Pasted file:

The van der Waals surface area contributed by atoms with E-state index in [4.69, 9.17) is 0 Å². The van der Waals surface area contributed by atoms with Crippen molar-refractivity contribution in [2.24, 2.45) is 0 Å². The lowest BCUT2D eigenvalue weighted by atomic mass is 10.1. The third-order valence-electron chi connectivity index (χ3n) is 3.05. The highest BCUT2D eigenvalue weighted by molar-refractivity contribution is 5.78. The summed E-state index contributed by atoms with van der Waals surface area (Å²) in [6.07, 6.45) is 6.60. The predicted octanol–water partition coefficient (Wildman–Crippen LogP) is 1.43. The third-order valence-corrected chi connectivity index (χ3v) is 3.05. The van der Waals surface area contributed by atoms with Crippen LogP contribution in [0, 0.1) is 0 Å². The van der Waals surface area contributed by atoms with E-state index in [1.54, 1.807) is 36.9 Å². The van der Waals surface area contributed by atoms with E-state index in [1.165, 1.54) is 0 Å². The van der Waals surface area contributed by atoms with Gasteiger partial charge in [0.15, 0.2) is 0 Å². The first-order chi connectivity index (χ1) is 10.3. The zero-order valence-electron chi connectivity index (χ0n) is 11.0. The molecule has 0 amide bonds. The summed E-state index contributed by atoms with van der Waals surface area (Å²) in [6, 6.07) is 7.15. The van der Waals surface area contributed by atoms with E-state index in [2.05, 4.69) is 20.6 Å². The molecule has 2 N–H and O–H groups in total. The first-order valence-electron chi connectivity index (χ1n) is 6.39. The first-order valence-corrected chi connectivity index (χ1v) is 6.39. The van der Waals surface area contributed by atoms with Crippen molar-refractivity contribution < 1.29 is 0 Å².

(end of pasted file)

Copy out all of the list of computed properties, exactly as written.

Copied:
The van der Waals surface area contributed by atoms with E-state index in [4.69, 9.17) is 0 Å². The van der Waals surface area contributed by atoms with Crippen molar-refractivity contribution in [2.24, 2.45) is 0 Å². The lowest BCUT2D eigenvalue weighted by atomic mass is 10.1. The third-order valence-electron chi connectivity index (χ3n) is 3.05. The highest BCUT2D eigenvalue weighted by molar-refractivity contribution is 5.78. The summed E-state index contributed by atoms with van der Waals surface area (Å²) in [6.07, 6.45) is 6.60. The predicted octanol–water partition coefficient (Wildman–Crippen LogP) is 1.43. The third-order valence-corrected chi connectivity index (χ3v) is 3.05. The van der Waals surface area contributed by atoms with Crippen LogP contribution in [0, 0.1) is 0 Å². The van der Waals surface area contributed by atoms with E-state index in [1.54, 1.807) is 36.9 Å². The van der Waals surface area contributed by atoms with E-state index in [1.165, 1.54) is 0 Å². The van der Waals surface area contributed by atoms with Gasteiger partial charge in [0.15, 0.2) is 0 Å². The first-order chi connectivity index (χ1) is 10.3. The zero-order valence-electron chi connectivity index (χ0n) is 11.0. The molecule has 0 amide bonds. The summed E-state index contributed by atoms with van der Waals surface area (Å²) in [6, 6.07) is 7.15. The van der Waals surface area contributed by atoms with E-state index in [2.05, 4.69) is 20.6 Å². The molecule has 2 N–H and O–H groups in total. The first-order valence-electron chi connectivity index (χ1n) is 6.39. The first-order valence-corrected chi connectivity index (χ1v) is 6.39. The van der Waals surface area contributed by atoms with Crippen molar-refractivity contribution < 1.29 is 0 Å².